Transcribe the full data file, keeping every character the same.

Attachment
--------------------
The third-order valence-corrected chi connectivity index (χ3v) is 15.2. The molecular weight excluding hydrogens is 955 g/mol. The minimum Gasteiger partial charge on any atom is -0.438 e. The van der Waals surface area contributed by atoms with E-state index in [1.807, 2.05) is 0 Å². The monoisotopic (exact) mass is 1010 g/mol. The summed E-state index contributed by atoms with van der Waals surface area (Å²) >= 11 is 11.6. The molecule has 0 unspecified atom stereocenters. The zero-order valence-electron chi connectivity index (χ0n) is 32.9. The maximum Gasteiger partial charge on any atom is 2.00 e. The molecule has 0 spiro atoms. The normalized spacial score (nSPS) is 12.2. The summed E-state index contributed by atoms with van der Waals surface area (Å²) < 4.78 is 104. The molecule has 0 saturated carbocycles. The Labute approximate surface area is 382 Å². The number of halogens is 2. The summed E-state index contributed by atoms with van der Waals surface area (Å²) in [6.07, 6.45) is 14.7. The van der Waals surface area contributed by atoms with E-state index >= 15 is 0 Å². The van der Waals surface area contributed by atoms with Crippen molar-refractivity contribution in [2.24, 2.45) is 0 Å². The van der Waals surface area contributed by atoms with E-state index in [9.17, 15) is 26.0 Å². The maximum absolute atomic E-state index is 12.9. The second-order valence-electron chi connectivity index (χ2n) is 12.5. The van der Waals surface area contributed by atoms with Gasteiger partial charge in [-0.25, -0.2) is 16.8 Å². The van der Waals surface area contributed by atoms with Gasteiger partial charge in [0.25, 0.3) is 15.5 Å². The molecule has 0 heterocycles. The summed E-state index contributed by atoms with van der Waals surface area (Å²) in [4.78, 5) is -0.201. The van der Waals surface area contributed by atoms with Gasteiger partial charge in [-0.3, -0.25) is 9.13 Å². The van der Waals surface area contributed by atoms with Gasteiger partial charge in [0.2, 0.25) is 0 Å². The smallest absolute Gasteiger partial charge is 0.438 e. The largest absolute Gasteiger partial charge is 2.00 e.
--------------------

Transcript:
The third-order valence-corrected chi connectivity index (χ3v) is 15.2. The molecular weight excluding hydrogens is 955 g/mol. The minimum Gasteiger partial charge on any atom is -0.438 e. The van der Waals surface area contributed by atoms with E-state index in [1.807, 2.05) is 0 Å². The monoisotopic (exact) mass is 1010 g/mol. The summed E-state index contributed by atoms with van der Waals surface area (Å²) >= 11 is 11.6. The molecule has 0 unspecified atom stereocenters. The zero-order valence-electron chi connectivity index (χ0n) is 32.9. The maximum Gasteiger partial charge on any atom is 2.00 e. The molecule has 0 spiro atoms. The normalized spacial score (nSPS) is 12.2. The summed E-state index contributed by atoms with van der Waals surface area (Å²) < 4.78 is 104. The molecule has 0 saturated carbocycles. The Labute approximate surface area is 382 Å². The number of halogens is 2. The summed E-state index contributed by atoms with van der Waals surface area (Å²) in [6.07, 6.45) is 14.7. The van der Waals surface area contributed by atoms with E-state index >= 15 is 0 Å². The van der Waals surface area contributed by atoms with Crippen molar-refractivity contribution in [2.24, 2.45) is 0 Å². The van der Waals surface area contributed by atoms with E-state index in [9.17, 15) is 26.0 Å². The maximum absolute atomic E-state index is 12.9. The second-order valence-electron chi connectivity index (χ2n) is 12.5. The van der Waals surface area contributed by atoms with Gasteiger partial charge in [-0.25, -0.2) is 16.8 Å². The van der Waals surface area contributed by atoms with Gasteiger partial charge in [0.25, 0.3) is 15.5 Å². The molecule has 0 heterocycles. The summed E-state index contributed by atoms with van der Waals surface area (Å²) in [4.78, 5) is -0.201. The van der Waals surface area contributed by atoms with Gasteiger partial charge in [-0.3, -0.25) is 9.13 Å². The van der Waals surface area contributed by atoms with Gasteiger partial charge in [0.2, 0.25) is 0 Å². The smallest absolute Gasteiger partial charge is 0.438 e. The largest absolute Gasteiger partial charge is 2.00 e.